At school, students who had emotional problems had a place to go for help. Nobody went, but they had an official place. Allan certainly never went. The student mental health office was part of the university’s psychiatry department. Not a situation likely to be seen as a welcoming place, certainly not for medical students, all of whom went through a required rotation in psychiatry and thus would have the psychiatrist as a professor. Students who sought counseling thought, and with some reason, that they’d be tossed out of school as being unstable. This was certainly not seen as a place where one could express concerns about such scary things as attractions or sex. The head of the psychiatry department that year sat in a meeting with me and at least four other gay people, all of us in hiding. It was just another campus committee, with random appointments. The fact that there were five of us who were gay, and that I knew were gay, had already blown the curve. A random group should only have had ten percent, according to all the studies I had read, but we were half. One of the most liberal of all the professors I knew, and I had worked with nearly all of them--the good doctor shrink said, with the five of us sitting there, “We don’t have any gay students here. And we don’t have any gay faculty or staff. It’s impossible. We would have picked that up on their entrance screening tests.”

So much for psychiatric perceptiveness and prescience.

Later that same year, the year that Allan died, I went to a professional conference and joined the gay caucus of that group. That year, my professional organization adopted overwhelmingly a resolution that gays and lesbians should not be discriminated against. My boss, to my shock, stood up and voted for the resolution. (He later fired a colleague of mine for being gay, but not by being honest about it, but rather using some trumped up excuse. The boss, poor dilbert, wasn’t known for consistency.)

At that same conference, I went to a presentation given by a gay man in his 60’s who had been out since before World War II. He lived in California, but still--it wasn’t all that safe to be out, even in California. The most important thing he said was that as gay people working with adult students, and as counseling professionals, we needed to come out. In whatever way, and to whomever we could, we needed to come out. To one other professional. Certainly to any student who came out to us. For our own mental health, for our own sanity, we needed to tell the truth.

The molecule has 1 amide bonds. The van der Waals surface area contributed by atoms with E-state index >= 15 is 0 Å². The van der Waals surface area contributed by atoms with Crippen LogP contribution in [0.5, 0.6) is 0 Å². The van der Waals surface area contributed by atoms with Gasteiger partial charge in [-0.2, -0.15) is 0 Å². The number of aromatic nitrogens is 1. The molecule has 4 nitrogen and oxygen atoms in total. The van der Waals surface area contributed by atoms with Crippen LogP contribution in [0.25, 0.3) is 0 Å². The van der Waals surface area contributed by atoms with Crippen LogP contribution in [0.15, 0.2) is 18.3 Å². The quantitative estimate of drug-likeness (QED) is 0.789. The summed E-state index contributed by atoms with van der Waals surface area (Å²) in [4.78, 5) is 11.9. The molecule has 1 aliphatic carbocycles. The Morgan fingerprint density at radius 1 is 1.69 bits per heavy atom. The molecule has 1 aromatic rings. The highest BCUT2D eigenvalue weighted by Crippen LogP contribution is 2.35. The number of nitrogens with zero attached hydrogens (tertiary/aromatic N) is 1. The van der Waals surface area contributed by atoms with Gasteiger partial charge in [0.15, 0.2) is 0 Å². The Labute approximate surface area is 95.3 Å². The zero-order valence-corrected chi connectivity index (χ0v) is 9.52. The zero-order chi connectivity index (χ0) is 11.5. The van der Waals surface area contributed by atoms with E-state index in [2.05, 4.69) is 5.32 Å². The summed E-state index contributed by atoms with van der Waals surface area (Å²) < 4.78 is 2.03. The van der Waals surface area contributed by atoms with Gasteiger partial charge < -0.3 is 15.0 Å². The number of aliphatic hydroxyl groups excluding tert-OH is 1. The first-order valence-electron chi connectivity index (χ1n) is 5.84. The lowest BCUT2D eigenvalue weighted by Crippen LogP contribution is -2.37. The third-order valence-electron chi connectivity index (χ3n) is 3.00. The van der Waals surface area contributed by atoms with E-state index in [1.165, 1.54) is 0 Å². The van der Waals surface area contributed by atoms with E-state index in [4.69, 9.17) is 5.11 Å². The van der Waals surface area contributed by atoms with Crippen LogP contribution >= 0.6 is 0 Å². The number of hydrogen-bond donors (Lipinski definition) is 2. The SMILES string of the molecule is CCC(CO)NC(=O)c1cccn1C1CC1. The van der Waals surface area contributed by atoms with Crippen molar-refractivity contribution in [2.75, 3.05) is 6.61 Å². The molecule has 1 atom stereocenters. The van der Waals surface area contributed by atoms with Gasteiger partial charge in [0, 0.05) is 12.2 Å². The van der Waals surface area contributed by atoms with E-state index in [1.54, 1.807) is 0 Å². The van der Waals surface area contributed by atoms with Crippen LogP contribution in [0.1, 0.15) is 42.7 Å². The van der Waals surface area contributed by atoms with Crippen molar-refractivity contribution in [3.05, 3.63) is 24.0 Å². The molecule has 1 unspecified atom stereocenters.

So when I came home from the conference, I made an appointment with the head of student mental health and came out to her. I wanted to be a resource for her. I wanted her to call me if she had students who didn’t know how to cope with being gay in a profession who didn’t want them. I’d like to say that my coming out ended up saving some other beautiful gay boy’s life, but the psychiatrist never called me. I guess no one ever came to her with a coming out story. There is no heroic ending to this tale. I didn’t save anyone else’s life. Just mine.

I still think of Allan as a boy. He was only 24. I was only 29. When I close my eyes, he’s still young and beautiful. But the closet killed him. There wasn’t enough room in that little, dark space for a beautiful boy to breathe.

You never know. One truth about yourself could save a life. One truth can certainly save your own.

Carole Taylor holds a masters degree and most of a doctorate, which she used as a university administrator for much too long by all accounts. She has been a commercial artist, a journalist, a grants writer, a house cleaner and a Renaissance woman. She also wrote a fantastic must-read novel, called
"A Third Story".
You can email her here.